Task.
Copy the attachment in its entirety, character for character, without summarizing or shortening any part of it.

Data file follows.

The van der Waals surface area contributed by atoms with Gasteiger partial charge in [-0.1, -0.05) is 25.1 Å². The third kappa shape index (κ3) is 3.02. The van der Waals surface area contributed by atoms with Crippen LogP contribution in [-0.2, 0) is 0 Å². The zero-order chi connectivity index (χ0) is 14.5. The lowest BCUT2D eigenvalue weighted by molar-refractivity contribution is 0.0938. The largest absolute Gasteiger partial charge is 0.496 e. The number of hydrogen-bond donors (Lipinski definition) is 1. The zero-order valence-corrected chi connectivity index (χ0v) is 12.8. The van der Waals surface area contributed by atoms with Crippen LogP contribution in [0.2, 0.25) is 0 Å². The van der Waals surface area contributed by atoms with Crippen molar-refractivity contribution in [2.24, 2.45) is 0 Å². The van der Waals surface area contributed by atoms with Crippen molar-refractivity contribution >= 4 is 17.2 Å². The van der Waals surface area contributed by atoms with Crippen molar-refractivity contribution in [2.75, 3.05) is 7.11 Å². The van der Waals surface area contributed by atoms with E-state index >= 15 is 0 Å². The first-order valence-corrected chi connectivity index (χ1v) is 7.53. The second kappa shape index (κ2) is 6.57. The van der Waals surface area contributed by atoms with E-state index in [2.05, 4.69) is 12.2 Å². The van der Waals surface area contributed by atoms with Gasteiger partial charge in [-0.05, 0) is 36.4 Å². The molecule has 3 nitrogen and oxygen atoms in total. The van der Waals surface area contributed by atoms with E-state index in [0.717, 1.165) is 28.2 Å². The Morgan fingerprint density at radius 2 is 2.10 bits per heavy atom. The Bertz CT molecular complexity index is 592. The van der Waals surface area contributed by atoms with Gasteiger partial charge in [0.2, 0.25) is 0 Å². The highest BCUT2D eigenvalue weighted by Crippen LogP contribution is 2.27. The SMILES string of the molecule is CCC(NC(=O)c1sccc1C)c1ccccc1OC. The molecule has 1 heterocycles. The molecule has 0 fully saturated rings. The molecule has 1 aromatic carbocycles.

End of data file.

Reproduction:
The van der Waals surface area contributed by atoms with Gasteiger partial charge in [-0.1, -0.05) is 25.1 Å². The third kappa shape index (κ3) is 3.02. The van der Waals surface area contributed by atoms with Crippen LogP contribution in [-0.2, 0) is 0 Å². The zero-order chi connectivity index (χ0) is 14.5. The lowest BCUT2D eigenvalue weighted by molar-refractivity contribution is 0.0938. The largest absolute Gasteiger partial charge is 0.496 e. The number of hydrogen-bond donors (Lipinski definition) is 1. The zero-order valence-corrected chi connectivity index (χ0v) is 12.8. The van der Waals surface area contributed by atoms with Crippen LogP contribution in [0.2, 0.25) is 0 Å². The van der Waals surface area contributed by atoms with Crippen molar-refractivity contribution in [2.24, 2.45) is 0 Å². The van der Waals surface area contributed by atoms with Crippen molar-refractivity contribution >= 4 is 17.2 Å². The van der Waals surface area contributed by atoms with Crippen molar-refractivity contribution in [2.75, 3.05) is 7.11 Å². The van der Waals surface area contributed by atoms with E-state index >= 15 is 0 Å². The first-order valence-corrected chi connectivity index (χ1v) is 7.53. The second kappa shape index (κ2) is 6.57. The van der Waals surface area contributed by atoms with E-state index in [2.05, 4.69) is 12.2 Å². The van der Waals surface area contributed by atoms with Gasteiger partial charge in [-0.05, 0) is 36.4 Å². The molecule has 3 nitrogen and oxygen atoms in total. The van der Waals surface area contributed by atoms with E-state index in [0.717, 1.165) is 28.2 Å². The Morgan fingerprint density at radius 2 is 2.10 bits per heavy atom. The Bertz CT molecular complexity index is 592. The van der Waals surface area contributed by atoms with Gasteiger partial charge in [0.2, 0.25) is 0 Å². The highest BCUT2D eigenvalue weighted by Crippen LogP contribution is 2.27. The SMILES string of the molecule is CCC(NC(=O)c1sccc1C)c1ccccc1OC. The molecule has 1 heterocycles. The molecule has 0 fully saturated rings. The molecule has 1 aromatic carbocycles.